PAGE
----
• Car carrier containers are specially designed to safely transport several automobiles together. 
  • High cube containers are almost identical to normal 40-foot containers, but have an additional foot of height to accommodate larger cargo. 

Each container has its own uses, and each can make the perfect shipping solution for a different type of business. Put them together and you can start to see how global commerce brings such an incredible variety of goods to so many different places. 

Shipping containers have become more secure.

Shipping containers are among the safest and most secure ways to transport goods. Lockability was one of the biggest advantages of Malcolm McLean’s original design, making it easy to secure goods and protect them from theft in transit. In turn, this has resulted in less theft from shipping containers, which means fewer losses for businesses and lower prices for the consumer. 

Many different types of shipping container locks are available for keeping shipping containers secure. The most popular shipping container lock options include: 

  • Container padlocks–heavy-duty U-shaped padlocks that provide a tight fit to secure a container’s doors. 
  • Lock boxes–which hide the lock inside a steel box on the container door to make it almost impossible for thieves to access. Lock boxes can be easily bolted or welded on to containers that don’t have them.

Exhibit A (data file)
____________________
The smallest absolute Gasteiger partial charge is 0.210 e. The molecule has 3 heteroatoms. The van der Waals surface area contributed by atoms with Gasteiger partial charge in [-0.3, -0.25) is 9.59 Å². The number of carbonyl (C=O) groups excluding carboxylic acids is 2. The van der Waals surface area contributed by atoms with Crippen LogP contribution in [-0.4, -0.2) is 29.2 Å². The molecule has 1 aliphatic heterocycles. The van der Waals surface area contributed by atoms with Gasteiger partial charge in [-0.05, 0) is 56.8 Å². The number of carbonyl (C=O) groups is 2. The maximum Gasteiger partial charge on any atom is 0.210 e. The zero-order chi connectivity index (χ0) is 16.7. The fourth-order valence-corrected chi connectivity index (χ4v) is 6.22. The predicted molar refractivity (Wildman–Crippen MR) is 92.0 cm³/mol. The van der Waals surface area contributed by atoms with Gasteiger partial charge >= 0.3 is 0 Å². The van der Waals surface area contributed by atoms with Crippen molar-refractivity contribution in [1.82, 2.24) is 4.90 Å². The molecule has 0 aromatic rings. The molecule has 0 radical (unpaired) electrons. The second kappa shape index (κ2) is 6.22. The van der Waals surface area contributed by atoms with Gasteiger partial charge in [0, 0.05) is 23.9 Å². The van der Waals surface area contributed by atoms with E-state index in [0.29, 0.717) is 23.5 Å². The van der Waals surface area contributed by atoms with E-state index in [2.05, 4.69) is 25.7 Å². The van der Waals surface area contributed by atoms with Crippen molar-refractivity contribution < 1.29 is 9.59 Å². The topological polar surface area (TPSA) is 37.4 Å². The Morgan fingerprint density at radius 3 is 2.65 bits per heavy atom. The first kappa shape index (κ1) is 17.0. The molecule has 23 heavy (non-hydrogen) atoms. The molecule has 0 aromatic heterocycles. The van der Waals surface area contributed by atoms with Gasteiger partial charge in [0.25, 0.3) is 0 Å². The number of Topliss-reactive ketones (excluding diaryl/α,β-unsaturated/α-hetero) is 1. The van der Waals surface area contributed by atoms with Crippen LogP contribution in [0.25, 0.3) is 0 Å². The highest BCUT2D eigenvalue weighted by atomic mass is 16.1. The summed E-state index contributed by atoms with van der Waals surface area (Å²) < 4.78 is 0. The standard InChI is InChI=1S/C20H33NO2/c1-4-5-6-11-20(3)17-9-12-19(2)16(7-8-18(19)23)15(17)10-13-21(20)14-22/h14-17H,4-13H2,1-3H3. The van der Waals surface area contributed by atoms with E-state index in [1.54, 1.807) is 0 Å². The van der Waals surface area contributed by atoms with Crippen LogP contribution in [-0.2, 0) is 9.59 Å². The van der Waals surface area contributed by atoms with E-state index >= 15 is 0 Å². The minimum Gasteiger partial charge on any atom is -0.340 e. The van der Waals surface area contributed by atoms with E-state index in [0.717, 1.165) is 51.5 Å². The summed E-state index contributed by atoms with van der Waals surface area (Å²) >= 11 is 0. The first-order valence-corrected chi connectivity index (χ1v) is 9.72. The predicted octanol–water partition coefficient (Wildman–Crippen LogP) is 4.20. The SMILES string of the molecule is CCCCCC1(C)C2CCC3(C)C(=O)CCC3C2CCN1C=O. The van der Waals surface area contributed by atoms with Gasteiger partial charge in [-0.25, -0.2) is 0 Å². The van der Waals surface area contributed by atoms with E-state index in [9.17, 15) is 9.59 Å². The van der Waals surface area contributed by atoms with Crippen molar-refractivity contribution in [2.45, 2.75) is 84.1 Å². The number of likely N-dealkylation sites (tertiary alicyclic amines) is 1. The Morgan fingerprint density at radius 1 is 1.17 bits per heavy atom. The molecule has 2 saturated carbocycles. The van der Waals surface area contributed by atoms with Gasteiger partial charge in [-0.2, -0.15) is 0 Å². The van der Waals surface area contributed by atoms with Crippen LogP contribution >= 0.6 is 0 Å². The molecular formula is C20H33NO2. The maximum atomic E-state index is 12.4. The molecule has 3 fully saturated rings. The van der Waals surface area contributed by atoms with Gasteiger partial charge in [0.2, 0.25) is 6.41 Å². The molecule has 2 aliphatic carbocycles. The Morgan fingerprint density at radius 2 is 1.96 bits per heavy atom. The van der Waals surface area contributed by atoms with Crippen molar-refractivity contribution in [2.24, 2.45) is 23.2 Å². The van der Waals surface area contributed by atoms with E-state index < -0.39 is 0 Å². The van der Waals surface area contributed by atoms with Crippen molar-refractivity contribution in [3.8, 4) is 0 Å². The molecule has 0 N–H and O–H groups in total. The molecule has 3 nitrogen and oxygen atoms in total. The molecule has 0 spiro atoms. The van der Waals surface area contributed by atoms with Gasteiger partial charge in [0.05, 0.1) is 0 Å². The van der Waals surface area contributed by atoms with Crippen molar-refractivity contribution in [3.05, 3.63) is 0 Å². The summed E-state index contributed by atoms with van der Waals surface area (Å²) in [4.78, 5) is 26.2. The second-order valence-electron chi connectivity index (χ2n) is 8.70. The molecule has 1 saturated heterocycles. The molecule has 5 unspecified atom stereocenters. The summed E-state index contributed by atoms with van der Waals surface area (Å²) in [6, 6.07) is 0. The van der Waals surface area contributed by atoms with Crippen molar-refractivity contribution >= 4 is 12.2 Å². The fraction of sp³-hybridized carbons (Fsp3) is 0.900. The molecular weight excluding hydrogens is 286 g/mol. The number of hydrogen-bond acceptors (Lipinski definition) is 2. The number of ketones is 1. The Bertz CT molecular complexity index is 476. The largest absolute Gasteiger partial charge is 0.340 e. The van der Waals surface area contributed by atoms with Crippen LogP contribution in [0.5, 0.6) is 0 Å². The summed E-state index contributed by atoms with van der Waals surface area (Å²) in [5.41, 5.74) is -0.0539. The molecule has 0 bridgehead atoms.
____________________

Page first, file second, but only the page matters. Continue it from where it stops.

• Recessed shackle locks–disc-shaped padlocks with the shackle hidden on the inside of the lock housing to prevent access. 
  • Crossbar locks–bar-style locks that clamp onto the container’s door handles and keep them from turning, even if the padlock is cut. 

For shippers who want an extra layer of security, wireless GSM alarm systems designed specifically for containers are also available. Where most building alarm systems require a landline phone connection, GSM alarms use an internal SIM card to dial a pre-set number when their sensors detect a break-in. With durable lock options and simple, cost-effective alarms both available, it’s never been easier to ship and store goods securely in containers. 

Shipping containers have become less expensive. 

Shipping goods around the world has never been cheap, but it would be vastly more expensive without shipping containers. In fact, the cost of shipping freight has dropped by 90 percent, mostly thanks to improvements in container handling technology. Containers fill a critical niche by allowing businesses to import goods at scale cheaply, and it’s safe to say that the entire global business ecosystem relies on them to make shipping cost-effective. 

Containers can be produced quickly and inexpensively, making them an accessible and affordable option for all kinds of shippers. That means that they help businesses find cost savings that make it possible to take a risk on importing a niche new product or expanding into an international market. 

For businesses looking for an economical container solution, online container brokers like Air Sea Containers make it easy to find a great price on a new or used shipping container online. Air Sea also goes above and beyond others by leveraging our huge global network of container suppliers to find the best-quality containers and the best deals for our customers. What’s more, we can arrange to ship your container just about anywhere you need, so check out our online quote form to get started.